2019 marked a key shift in Canadian hockey. In a period of a few weeks, long-time TV hockey commentator Don Cherry was fired for delivering racist rants on air. As well, two coaches of Canadian NHL franchises—Bill Peters (Calgary) and Mike Babcock (Toronto)—were fired for allegedly abusing players mentally and physically.
These were some of the first concrete actions that supported the rhetoric that the National Hockey League was serious about creating a more inclusive and safer environment for all.
“Hockey Canada believes in hockey opportunities for all people regardless of age, gender, colour, race, ethnic origin, religion, sexual orientation or socio-economic status…”
-Hockey Canada’s 2019-20 annual report [PDF]
In 2021 the movement to inclusivity and safety continues as demonstrated by the huge amount of support that Luke Prokop received as the first NHL player under contract to come out as gay.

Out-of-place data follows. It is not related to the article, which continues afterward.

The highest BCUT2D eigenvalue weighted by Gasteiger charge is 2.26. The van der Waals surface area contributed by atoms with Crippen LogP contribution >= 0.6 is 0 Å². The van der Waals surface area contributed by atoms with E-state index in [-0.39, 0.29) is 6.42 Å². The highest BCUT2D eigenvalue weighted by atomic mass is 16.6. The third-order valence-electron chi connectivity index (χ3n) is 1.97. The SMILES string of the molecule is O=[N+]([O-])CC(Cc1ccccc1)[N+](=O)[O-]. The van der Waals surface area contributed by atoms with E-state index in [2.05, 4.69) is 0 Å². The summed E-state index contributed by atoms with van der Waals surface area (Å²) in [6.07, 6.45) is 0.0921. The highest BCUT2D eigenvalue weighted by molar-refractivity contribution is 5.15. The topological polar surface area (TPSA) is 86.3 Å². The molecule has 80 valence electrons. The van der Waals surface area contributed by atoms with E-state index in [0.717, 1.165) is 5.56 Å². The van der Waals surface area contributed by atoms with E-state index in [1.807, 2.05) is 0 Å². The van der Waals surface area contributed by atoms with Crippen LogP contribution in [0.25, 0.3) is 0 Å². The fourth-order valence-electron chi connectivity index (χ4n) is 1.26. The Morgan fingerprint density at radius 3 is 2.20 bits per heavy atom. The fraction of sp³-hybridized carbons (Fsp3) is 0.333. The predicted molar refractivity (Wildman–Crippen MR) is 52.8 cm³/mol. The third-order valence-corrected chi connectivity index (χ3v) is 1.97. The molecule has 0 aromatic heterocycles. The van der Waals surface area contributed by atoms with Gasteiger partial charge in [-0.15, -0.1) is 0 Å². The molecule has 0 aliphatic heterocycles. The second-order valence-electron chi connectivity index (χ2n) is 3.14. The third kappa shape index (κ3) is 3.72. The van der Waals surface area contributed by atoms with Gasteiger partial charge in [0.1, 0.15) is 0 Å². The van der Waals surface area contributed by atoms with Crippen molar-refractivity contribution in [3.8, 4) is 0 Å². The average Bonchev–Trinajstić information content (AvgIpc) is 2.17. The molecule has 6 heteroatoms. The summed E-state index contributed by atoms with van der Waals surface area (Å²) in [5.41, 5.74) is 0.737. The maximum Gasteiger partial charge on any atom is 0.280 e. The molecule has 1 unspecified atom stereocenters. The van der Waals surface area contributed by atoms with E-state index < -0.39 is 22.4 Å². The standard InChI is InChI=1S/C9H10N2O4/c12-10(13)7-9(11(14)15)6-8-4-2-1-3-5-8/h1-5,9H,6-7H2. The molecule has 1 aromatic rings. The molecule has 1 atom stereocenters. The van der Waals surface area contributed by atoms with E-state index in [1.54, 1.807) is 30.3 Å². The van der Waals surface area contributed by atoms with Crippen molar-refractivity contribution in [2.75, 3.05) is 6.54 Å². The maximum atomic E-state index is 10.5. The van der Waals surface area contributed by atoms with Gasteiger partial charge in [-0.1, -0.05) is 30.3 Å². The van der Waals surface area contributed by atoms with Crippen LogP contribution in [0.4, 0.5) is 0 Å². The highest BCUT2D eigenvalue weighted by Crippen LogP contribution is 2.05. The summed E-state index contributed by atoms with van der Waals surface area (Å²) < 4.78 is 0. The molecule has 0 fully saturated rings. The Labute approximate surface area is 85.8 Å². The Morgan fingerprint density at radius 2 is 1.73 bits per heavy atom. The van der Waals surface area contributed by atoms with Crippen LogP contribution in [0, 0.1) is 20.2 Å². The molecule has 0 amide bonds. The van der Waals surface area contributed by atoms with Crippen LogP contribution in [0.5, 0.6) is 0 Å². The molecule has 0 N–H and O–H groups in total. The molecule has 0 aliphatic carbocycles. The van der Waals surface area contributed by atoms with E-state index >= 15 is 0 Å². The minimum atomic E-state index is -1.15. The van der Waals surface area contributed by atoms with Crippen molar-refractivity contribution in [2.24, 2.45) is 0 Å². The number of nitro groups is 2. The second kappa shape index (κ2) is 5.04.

As well, the ad below from Scotiabank’s “Hockey for All” campaign captures the challenge: that we must eliminate racist, sexist, and misogynistic comments and behaviour from the game.
Sadly, recent events like the 16-year-old goalie who faced racial slurs both on and off the ice during a tournament tells us that there is still a lot of work to be done. But hockey has set out on the right path and we believe momentum will grow.
Trend #3: The rising cost of hockey is keeping kids out of the game at the grassroots level and killing the dream of many to play for Canada
Someone once told me, “There might never be another Gordie Howe,” and the statement wasn’t about Howe’s extraordinary hockey skills, but that he was born to a lower-income working-class family.
Rising costs are affecting hockey in two ways.
First, it’s deterring families from joining minor hockey. According to a study by the Aspen Institute and Utah State University published on Money.com, minor hockey is the most expensive sport for children in the United States. And if you ask Canadian hockey parents, it’s pretty much the same situation in Canada.